58. 58. …continued • Edge/DMZ routing • Surgical / fine / per-request routing • A/B rollout • Internal releases / dark launches • Fault injection • Stats, metric, collection • Logging • Tracing
  59. 59. @christianposta http://bit.ly/application-networking
  60. 60. @christianposta http://bit.ly/application-networking
  61. 61. @christianposta http://bit.ly/application-networking
  62. 62. • Netflix Hystrix (circuit breaking / bulk heading) • Netflix Zuul (edge router) • Netflix Ribbon (client-side service discovery / load balance) • Netflix Eureka (service discovery registry) • Brave / Zipkin (tracing) • Netflix spectator / atlas (metrics) “Microservices” patterns @christianposta
  63. 63. @christianposta http://bit.ly/application-networking
  64. 64. But I’m using Spring! • spring-cloud-netflix-hystrix • spring-cloud-netflix-zuul • spring-cloud-netflix-eureka-client • spring-cloud-netflix-ribbon • spring-cloud-netflix-atlas • spring-cloud-netflix-spectator • spring-cloud-netflix-hystrix-stream • ….. • ...... • @Enable....150differentThings
  65. 65. But I’m using Vert.x! • vertx-circuit-breaker • vertx-service-discovery • vertx-dropwizard-metrics • vertx-zipkin? • ….. • ......
  66. 66. But I’m using NodeJS! But I’m using Go! But I’m using Python!
  67. 67. Get the point?
  68. 68. @christianposta https://lyft.github.io/envoy/ Meet Envoy Proxy
  69. 69. Sidecar pattern
  70. 70. Meet Istio Service Mesh https://istio.io
  71. 71. Quick Demo https://istio.io/docs/samples/bookinfo.html
  72. 72. • Have self-service infrastructure automation? • Have self-service application automation? • Have working CI/CD? • Have health checking, monitoring, instrumentation? • Have logging, distributed tracing? • Able to release services independently? • Honoring backward and forward Are you doing microservices? @christianposta
  73. 73. • Number of features accepted • % of features completed • User satisfaction • Feature Cycle time • defects discovered after deployment • customer lifetime value (future profit as a result of relationship with the customer) https://en.wikipedia.org/wiki/Customer_lifetime_value • revenue per feature • mean time to recovery • % improvement in SLA • number of changes • number of user complaints, recommendations, suggestions • % favorable rating in surveys • % of users using which features • % reduction in error rates • avg number of tx / user • MANY MORE! Focus on going fast and learning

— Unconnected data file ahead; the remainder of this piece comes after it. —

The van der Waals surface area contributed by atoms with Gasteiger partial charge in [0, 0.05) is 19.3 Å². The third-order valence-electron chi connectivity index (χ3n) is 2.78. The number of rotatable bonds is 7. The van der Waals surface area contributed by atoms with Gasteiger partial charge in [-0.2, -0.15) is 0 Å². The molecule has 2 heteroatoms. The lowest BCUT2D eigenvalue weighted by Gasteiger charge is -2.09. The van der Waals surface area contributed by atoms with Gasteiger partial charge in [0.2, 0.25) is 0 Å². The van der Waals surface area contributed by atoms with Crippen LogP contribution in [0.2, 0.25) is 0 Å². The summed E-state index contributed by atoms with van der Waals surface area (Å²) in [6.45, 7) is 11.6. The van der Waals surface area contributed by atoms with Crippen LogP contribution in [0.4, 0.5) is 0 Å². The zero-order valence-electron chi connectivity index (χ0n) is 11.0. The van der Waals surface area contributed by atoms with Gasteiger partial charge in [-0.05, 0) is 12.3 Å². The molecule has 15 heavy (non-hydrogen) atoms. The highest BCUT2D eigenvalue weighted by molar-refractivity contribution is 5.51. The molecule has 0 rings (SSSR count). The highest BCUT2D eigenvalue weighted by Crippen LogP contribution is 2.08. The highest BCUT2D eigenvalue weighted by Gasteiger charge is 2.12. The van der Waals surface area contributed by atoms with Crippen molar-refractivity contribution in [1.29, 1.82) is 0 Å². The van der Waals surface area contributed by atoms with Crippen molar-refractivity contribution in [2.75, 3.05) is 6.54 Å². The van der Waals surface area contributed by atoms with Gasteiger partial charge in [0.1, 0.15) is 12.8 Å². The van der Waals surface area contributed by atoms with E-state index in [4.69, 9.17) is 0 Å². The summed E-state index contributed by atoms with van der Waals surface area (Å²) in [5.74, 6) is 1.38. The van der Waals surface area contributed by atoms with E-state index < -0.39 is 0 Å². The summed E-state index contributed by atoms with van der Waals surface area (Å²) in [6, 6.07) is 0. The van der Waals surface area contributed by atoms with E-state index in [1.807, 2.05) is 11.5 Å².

74. 74. • The hardest part of microservices? Your data https://developers.redhat.com/blog/2016/08/02/the-hardest-part-about-microservices-your-data/ • Microservices patterns: circuit breaking with Envoy Proxy https://developers.redhat.com/blog/2017/05/31/microservices-patterns-with-envoy-sidecar-proxy- part-i-circuit-breaking/ • Monolith to microservices Part I https://developers.redhat.com/blog/2017/09/26/low-risk-monolith-microservice-evolution-part/ • Monolith to microservices Part II https://developers.redhat.com/blog/2017/10/23/low-risk-monolith-microservice-evolution-part-ii/ More material @christianposta
  75. 75. • Download and explore OpenShift • https://www.openshift.org/minishift/ • Checkout Spring Boot/WildFlySwarm/Vert.x on OpenShift: • https://launch.openshift.io • Reach out to your Red Hat rep to discuss more and/or get me/my team involved with your initiatives What next?
  76. 76. Thanks! BTW: Hand drawn diagrams made with Paper by FiftyThree.com @christianposta Twitter: @christianposta Blog: http://blog.christianposta.com Email: christian@redhat.com Slides: http://slideshare.net/ceposta Follow up links: • http://openshift.io • http://launch.openshift.io • http://blog.openshift.com • http://developers.redhat.com/blog • https://www.redhat.com/en/open-innovation-labs • https://www.redhat.com/en/technologies/jboss-middleware/3scale • https://www.redhat.com/en/technologies/jboss-middleware/fuse